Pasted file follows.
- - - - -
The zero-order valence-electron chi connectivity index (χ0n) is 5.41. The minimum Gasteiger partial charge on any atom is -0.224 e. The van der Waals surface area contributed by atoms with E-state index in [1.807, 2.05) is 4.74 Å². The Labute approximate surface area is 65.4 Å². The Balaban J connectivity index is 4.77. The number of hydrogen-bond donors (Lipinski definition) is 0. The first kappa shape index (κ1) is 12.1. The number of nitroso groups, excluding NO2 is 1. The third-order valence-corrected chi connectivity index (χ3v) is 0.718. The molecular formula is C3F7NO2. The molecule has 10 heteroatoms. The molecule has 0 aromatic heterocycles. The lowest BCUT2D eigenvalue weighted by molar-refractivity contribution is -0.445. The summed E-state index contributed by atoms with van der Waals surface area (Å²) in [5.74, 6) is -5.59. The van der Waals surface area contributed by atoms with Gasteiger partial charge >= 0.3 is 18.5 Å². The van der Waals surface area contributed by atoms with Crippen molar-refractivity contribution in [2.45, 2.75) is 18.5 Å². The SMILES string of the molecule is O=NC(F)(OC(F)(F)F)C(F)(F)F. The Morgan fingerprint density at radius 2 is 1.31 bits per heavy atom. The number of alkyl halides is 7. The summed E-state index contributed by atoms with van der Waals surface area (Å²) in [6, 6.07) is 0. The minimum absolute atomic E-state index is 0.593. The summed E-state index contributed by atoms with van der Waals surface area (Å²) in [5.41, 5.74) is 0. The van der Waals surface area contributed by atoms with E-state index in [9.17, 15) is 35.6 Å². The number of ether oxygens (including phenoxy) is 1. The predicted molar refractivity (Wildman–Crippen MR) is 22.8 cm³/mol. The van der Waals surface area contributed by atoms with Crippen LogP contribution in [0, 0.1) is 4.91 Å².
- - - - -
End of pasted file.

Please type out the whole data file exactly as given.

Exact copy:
The zero-order valence-electron chi connectivity index (χ0n) is 5.41. The minimum Gasteiger partial charge on any atom is -0.224 e. The van der Waals surface area contributed by atoms with E-state index in [1.807, 2.05) is 4.74 Å². The Labute approximate surface area is 65.4 Å². The Balaban J connectivity index is 4.77. The number of hydrogen-bond donors (Lipinski definition) is 0. The first kappa shape index (κ1) is 12.1. The number of nitroso groups, excluding NO2 is 1. The third-order valence-corrected chi connectivity index (χ3v) is 0.718. The molecular formula is C3F7NO2. The molecule has 10 heteroatoms. The molecule has 0 aromatic heterocycles. The lowest BCUT2D eigenvalue weighted by molar-refractivity contribution is -0.445. The summed E-state index contributed by atoms with van der Waals surface area (Å²) in [5.74, 6) is -5.59. The van der Waals surface area contributed by atoms with Gasteiger partial charge >= 0.3 is 18.5 Å². The van der Waals surface area contributed by atoms with Crippen molar-refractivity contribution in [2.45, 2.75) is 18.5 Å². The SMILES string of the molecule is O=NC(F)(OC(F)(F)F)C(F)(F)F. The Morgan fingerprint density at radius 2 is 1.31 bits per heavy atom. The number of alkyl halides is 7. The summed E-state index contributed by atoms with van der Waals surface area (Å²) in [6, 6.07) is 0. The minimum absolute atomic E-state index is 0.593. The summed E-state index contributed by atoms with van der Waals surface area (Å²) in [5.41, 5.74) is 0. The van der Waals surface area contributed by atoms with E-state index in [9.17, 15) is 35.6 Å². The number of ether oxygens (including phenoxy) is 1. The predicted molar refractivity (Wildman–Crippen MR) is 22.8 cm³/mol. The van der Waals surface area contributed by atoms with Crippen LogP contribution in [0, 0.1) is 4.91 Å².